(712e) Structured Multiphase Reactors for Electrocatalytic CO2 Conversion

van Ommen, J. R., Delft University of Technology
Nijenhuis, J., Delft University of Technology
van Steijn, V., Delft University of Technology
Padding, J. T., Delft University of Technology
There is a broad consensus that the chemical industry will have to make a transition to renewable feedstocks. An important route will be to use electrochemical processes, driven by electricity from sustainable sources, to produce hydrogen from water, hydrocarbons from CO2 and water, and ammonia from nitrogen and water. This will require novel reactor designs, with special attention to the structured design of electrodes. Although there is progress in electrochemical flow reactors, scalable macro- and micro-reaction environments need to be developed involving e.g. gas-liquid electrolyte flow [1].

We examine the use of millichannels in designing multiphase reactors for electrocatalytic applications. We give a general analysis based on dimensionless numbers, followed by an illustration of this approach to catalytic packed-bed reactors. Finally, we discuss how such reactors can play an important role of increasing the number of electrocatalytic processes in the chemical industry.

Although the electrocatalysts required for CO2 reduction receive substantial research interest, the research efforts devoted to the design of electrocatalytic reactors remains behind. Traditionally electrochemical reactors are designed as semi-2D geometries (one dimension much smaller than the other two) because of the use of plate electrodes. However, when gas bubbles are involved (e.g., due to hydrogen formation), the use of small channels might be attractive. Here we study the influence of channel size (hydraulic diameter dh and length L), possibly filled with particles of diameter dp, at porosity e. We consider flow at superficial velocity U of two types of fluids through these reactors, one gas-like and one liquid-like, for which we will for the moment use the physical properties of air and water at 20 0C temperature and 1 atm pressure.

The differential pressure drop necessary to reach significant convective improvement of mixing and heat and mass transfer (typically Re>100) becomes prohibitive for small channels. For example, for an empty structured channel of hydraulic diameter dh, the pressure drop associated with wall friction can be described by the Darcy-Weisbach equation [2]. Fig. 1 shows Dp/L as a function of dhfor liquid-like (black solid line) and gas-like (black dashed line) fluids at Re = 100, assuming f = 64/Re. At this fixed Re, U decreases like 1/dh, leading to 1/dh3 scaling of the required pressure drop: for dh= 0.1 mm, the pressure drop to reach Re=100 is already substantial, approximately 10 bar/m, while for dh= 1 mm the necessary pressure drop is a more manageable: 0.01 bar/m.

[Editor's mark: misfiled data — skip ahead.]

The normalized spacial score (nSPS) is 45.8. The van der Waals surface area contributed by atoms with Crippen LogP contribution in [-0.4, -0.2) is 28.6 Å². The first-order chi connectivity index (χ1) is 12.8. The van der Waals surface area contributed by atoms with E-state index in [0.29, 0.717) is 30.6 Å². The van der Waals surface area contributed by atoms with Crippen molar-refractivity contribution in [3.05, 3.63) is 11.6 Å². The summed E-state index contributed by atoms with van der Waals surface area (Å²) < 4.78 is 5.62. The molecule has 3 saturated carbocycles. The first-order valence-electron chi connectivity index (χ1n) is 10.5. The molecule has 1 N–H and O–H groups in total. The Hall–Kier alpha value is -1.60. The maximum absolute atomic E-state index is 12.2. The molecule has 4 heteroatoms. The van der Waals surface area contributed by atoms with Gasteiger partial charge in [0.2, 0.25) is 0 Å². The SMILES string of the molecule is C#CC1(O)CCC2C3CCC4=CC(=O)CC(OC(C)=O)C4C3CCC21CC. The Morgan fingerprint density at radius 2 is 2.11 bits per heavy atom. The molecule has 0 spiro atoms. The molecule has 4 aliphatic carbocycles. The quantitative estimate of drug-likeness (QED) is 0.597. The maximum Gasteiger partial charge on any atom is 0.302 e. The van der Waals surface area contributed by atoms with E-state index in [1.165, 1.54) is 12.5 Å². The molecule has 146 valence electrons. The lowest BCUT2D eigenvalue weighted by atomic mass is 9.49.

For a channel filled with catalytic particles of diameter dp, the differential pressure drop can be described by the Ergun equation [3]. Under these conditions, for dp= 0.1 mm, the pressure drop necessary to reach Re=100 is enormous, approximately 1000 bar/m, while for dp = 1 mm, the necessary pressure drop is much more reasonable, approximately 1 bar/m.

Pressure drop and mass and heat transfer are not the only important consideration. We also need to consider that smaller reactors are also more prone to contaminants and agglomerates getting stuck in corners of the channel or pore space. Moreover, it is important to tune the residence time in the channel to optimize reaction yield or selectivity. The average residence time is τ = εL/U. At fixed Re, this leads to τ/L = ρdh/(μRe) or τ/L = ρεdp/(μRe), for the two respective systems. In the regime where inertial flow enhancement becomes relevant (Re>100), reaching sufficiently long residence times requires sufficiently wide channels or sufficiently large particles.

Millichannels have clear advantages over traditional, non-structured reactors, in electrocatalytic processes. Analysis based on dimensionless numbers shows that the use of millichannels has important advantages over microchannels. The walls can act as electrode, while the channel configuration prevents problems with gas bubbles encountered in other types of electrocatalytic reactors.


[1] Walsh, F. C. & Ponce De León, C. 2018, 280, 121-148.

[2] Romeo, E., Royo, C. & Monzón, A. 2002, Chemical Engineering Journal, 86, 369-374.

[3] Ergun, S. 1952, Chem. Eng. Progress., 48, 89-94.